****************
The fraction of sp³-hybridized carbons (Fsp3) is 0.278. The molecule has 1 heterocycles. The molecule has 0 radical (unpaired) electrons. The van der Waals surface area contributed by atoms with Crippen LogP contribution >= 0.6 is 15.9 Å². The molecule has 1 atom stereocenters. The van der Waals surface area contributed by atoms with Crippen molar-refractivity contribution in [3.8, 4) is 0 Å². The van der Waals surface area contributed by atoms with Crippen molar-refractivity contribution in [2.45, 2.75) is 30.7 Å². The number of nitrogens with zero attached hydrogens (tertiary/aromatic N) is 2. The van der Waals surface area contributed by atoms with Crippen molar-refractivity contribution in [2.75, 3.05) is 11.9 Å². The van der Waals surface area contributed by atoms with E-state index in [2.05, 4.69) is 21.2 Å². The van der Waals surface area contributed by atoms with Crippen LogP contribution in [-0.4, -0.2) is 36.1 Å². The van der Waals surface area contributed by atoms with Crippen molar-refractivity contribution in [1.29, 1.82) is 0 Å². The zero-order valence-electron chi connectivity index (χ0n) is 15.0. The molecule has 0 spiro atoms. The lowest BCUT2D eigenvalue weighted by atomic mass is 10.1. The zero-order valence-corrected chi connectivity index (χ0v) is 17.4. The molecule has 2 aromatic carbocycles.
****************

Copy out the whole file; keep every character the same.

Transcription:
The fraction of sp³-hybridized carbons (Fsp3) is 0.278. The molecule has 1 heterocycles. The molecule has 0 radical (unpaired) electrons. The van der Waals surface area contributed by atoms with Crippen LogP contribution >= 0.6 is 15.9 Å². The molecule has 1 atom stereocenters. The van der Waals surface area contributed by atoms with Crippen molar-refractivity contribution in [3.8, 4) is 0 Å². The van der Waals surface area contributed by atoms with Crippen molar-refractivity contribution in [2.45, 2.75) is 30.7 Å². The number of nitrogens with zero attached hydrogens (tertiary/aromatic N) is 2. The van der Waals surface area contributed by atoms with Crippen molar-refractivity contribution in [2.75, 3.05) is 11.9 Å². The van der Waals surface area contributed by atoms with E-state index in [2.05, 4.69) is 21.2 Å². The van der Waals surface area contributed by atoms with Crippen LogP contribution in [-0.4, -0.2) is 36.1 Å². The van der Waals surface area contributed by atoms with Crippen molar-refractivity contribution in [1.29, 1.82) is 0 Å². The zero-order valence-electron chi connectivity index (χ0n) is 15.0. The molecule has 0 spiro atoms. The lowest BCUT2D eigenvalue weighted by atomic mass is 10.1. The zero-order valence-corrected chi connectivity index (χ0v) is 17.4. The molecule has 2 aromatic carbocycles.